This is an error. For once you disaggregate the happy rainbow of minorities under the diversity umbrella, it is plain as a pikestaff that the interests of different groups do not necessarily align and, in many cases, are actively in conflict. Nowhere in the article, for example, does she address the (to me pretty self-evident) probability that gay people are joining anti-immigration parties across Europe in high numbers not because they are helpless to resist the siren call of pink-washing neo-Nazis, but because they are concerned (justifiably, as Douglas Murray frequently points out) at the large-scale importation of sometimes violent homophobia from the Muslim world.

Once upon a time, to campaign for gay rights more or less forced individuals into the arms of the Left, as the Right often took a socially conservative stance that was not welcoming to gay people. Times have changed, thank goodness. Gay people have protections in law from discrimination and UK society at large is not hostile to same-sex relationships as was once the case. We should be celebrating the participation of gay people across the political spectrum as evidence of this thoroughgoing change. But the left, jealous of the territory it has annexed and reluctant to free people it considers ‘rightfully ours’ to exercise their own judgement in political matters, still persists in muddling sexual orientation with political orientation, and stubbornly refuses to get over the fact that gay people are individuals, not ciphers for tokenism – and yes, some of them are conservative.

Tories: Stop using Brexit as a proxy war

The Daily Mail today reports that judges may prevent Britain deporting immigrants sleeping rough on the streets of London. A legal challenge is being brought against a Home Office policy that deports immigrants sleeping rough, on the basis that by failing to support themselves after moving to the UK their rights under freedom of movement are forfeit.

Leaving aside the merits of either side of that argument, the story is emblematic of a schism within conservatism. On one side sit social conservatives, who believe that tradition, established cultural norms and a sense of continuity with the past are of value. On the other, free marketeers believe that the greatest good can be achieved by permitting the market to develop solutions to people’s needs, with minimal government interference.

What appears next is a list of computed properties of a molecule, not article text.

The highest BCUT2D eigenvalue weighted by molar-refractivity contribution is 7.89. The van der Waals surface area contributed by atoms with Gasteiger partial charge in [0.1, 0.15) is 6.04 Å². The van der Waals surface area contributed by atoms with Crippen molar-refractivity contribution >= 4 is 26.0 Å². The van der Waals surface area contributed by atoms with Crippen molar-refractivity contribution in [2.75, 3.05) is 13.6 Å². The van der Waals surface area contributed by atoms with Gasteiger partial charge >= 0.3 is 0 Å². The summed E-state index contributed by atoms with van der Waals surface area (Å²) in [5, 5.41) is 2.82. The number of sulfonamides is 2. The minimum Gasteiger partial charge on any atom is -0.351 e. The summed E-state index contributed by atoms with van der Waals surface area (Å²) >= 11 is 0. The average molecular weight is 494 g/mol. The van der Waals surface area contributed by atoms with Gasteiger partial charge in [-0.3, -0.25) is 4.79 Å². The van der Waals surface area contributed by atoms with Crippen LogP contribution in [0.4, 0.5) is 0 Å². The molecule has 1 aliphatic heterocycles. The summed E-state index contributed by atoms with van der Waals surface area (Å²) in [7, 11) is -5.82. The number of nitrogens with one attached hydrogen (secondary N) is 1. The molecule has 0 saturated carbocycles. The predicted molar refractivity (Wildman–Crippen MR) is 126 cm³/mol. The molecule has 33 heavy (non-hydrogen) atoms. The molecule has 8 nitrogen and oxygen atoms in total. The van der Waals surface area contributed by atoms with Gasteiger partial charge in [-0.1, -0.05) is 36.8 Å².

Consider a social conservative and a free market conservative take on this story. The free marketeer might say: let them sleep rough – winter will drive them into rentals, the market will find a solution at a suitable price point for them, and in the meantime who am I to criticise someone seeking to reduce his overheads while getting started in a new country?

The social conservative, though, might say: no, that’s not how we do things in this country. It’s not the done thing to save money on housing by creating a tent city in Central London. It’s not on. Mass rough sleeping is squalid, threatening, unhealthy and potentially dangerous. If they cannot live as we live, then they should not be permitted to stay here fouling up the city for people who are doing the right thing.

The social conservative is willing to use the power of social and moral pressure, and if necessary the state, to enforce social norms some of which may run counter to the needs or pressures of the market. From the free-market conservative point of view, the social conservative risks impeding the fluidity of the market, restraining its marvellous problem-solving powers, and does so in the name of social values that may be arbitrary, often seem to have little basis in reason, and yet are clung to with a devotion quite at odds with the free market view of man as a rational actor.

Conversely, the free-market conservative may consider disrupting established social norms or ways of life to be a price worth paying for allowing market forces to flow and find equilibrium. From the social conservative point of view, this might be viewed as a kind of crass vandalism, that reduces all of life to its commercial or economic value and remains wilfully blind to those aspects of life that cannot readily be assigned a number.

For the most part, in party political terms, the natural home of both social conservatives and free marketeers has for some time been the Conservative Party. But these two types of conservative are at odds with one another, or at least not obviously in alignment, on most of the hot-button issues currently in play: from globalisation, immigration, multiculturalism and housebuilding to social questions such as gender issues and the rise of Islam. I am not seeing any sort of intra-conservative debate that recognises the existence of such an ideological fault line. (If I just need a better reading list, I would be grateful to anyone who can improve mine.)